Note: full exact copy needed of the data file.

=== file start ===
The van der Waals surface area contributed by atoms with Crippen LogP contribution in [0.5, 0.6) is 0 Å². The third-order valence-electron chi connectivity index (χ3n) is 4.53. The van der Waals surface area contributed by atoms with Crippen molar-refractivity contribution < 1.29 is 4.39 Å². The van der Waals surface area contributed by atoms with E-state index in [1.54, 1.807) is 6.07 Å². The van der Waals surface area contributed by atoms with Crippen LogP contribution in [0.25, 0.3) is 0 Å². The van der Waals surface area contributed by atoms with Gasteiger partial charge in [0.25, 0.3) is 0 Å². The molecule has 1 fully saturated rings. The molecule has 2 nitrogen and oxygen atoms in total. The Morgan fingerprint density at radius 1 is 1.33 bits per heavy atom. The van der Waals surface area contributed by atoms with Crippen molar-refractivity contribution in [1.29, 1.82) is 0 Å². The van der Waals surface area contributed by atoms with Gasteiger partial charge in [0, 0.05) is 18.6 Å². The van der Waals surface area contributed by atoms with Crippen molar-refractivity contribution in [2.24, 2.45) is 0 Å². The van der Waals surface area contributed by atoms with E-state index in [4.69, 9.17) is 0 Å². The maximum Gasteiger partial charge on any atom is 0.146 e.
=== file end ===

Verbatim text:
The van der Waals surface area contributed by atoms with Crippen LogP contribution in [0.5, 0.6) is 0 Å². The third-order valence-electron chi connectivity index (χ3n) is 4.53. The van der Waals surface area contributed by atoms with Crippen molar-refractivity contribution < 1.29 is 4.39 Å². The van der Waals surface area contributed by atoms with E-state index in [1.54, 1.807) is 6.07 Å². The van der Waals surface area contributed by atoms with Crippen LogP contribution in [0.25, 0.3) is 0 Å². The van der Waals surface area contributed by atoms with Gasteiger partial charge in [0.25, 0.3) is 0 Å². The molecule has 1 fully saturated rings. The molecule has 2 nitrogen and oxygen atoms in total. The Morgan fingerprint density at radius 1 is 1.33 bits per heavy atom. The van der Waals surface area contributed by atoms with Crippen molar-refractivity contribution in [1.29, 1.82) is 0 Å². The van der Waals surface area contributed by atoms with Gasteiger partial charge in [0, 0.05) is 18.6 Å². The van der Waals surface area contributed by atoms with Crippen molar-refractivity contribution in [2.24, 2.45) is 0 Å². The van der Waals surface area contributed by atoms with E-state index in [4.69, 9.17) is 0 Å². The maximum Gasteiger partial charge on any atom is 0.146 e.